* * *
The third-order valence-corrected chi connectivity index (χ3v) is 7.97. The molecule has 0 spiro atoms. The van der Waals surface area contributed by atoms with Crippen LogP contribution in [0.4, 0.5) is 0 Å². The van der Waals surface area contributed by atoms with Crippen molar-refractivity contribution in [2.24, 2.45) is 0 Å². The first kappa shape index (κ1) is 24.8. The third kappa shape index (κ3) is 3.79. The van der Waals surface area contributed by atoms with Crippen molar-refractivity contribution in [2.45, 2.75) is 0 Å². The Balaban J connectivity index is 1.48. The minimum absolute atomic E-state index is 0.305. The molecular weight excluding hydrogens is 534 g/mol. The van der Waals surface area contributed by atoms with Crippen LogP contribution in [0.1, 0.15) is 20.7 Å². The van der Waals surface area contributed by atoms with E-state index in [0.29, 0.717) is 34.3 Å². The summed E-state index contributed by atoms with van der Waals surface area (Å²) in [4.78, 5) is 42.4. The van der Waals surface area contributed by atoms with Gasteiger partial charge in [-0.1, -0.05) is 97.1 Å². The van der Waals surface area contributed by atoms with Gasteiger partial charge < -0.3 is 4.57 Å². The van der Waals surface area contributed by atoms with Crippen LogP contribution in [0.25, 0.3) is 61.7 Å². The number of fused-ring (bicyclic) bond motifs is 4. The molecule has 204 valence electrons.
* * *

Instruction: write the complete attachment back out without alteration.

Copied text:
The third-order valence-corrected chi connectivity index (χ3v) is 7.97. The molecule has 0 spiro atoms. The van der Waals surface area contributed by atoms with Crippen LogP contribution in [0.4, 0.5) is 0 Å². The van der Waals surface area contributed by atoms with Crippen molar-refractivity contribution in [2.24, 2.45) is 0 Å². The first kappa shape index (κ1) is 24.8. The third kappa shape index (κ3) is 3.79. The van der Waals surface area contributed by atoms with Crippen molar-refractivity contribution in [2.45, 2.75) is 0 Å². The Balaban J connectivity index is 1.48. The minimum absolute atomic E-state index is 0.305. The molecular weight excluding hydrogens is 534 g/mol. The van der Waals surface area contributed by atoms with Crippen LogP contribution in [0.1, 0.15) is 20.7 Å². The van der Waals surface area contributed by atoms with E-state index in [0.29, 0.717) is 34.3 Å². The summed E-state index contributed by atoms with van der Waals surface area (Å²) in [4.78, 5) is 42.4. The van der Waals surface area contributed by atoms with Gasteiger partial charge in [-0.1, -0.05) is 97.1 Å². The van der Waals surface area contributed by atoms with Gasteiger partial charge < -0.3 is 4.57 Å². The van der Waals surface area contributed by atoms with Crippen LogP contribution in [0.25, 0.3) is 61.7 Å². The number of fused-ring (bicyclic) bond motifs is 4. The molecule has 204 valence electrons.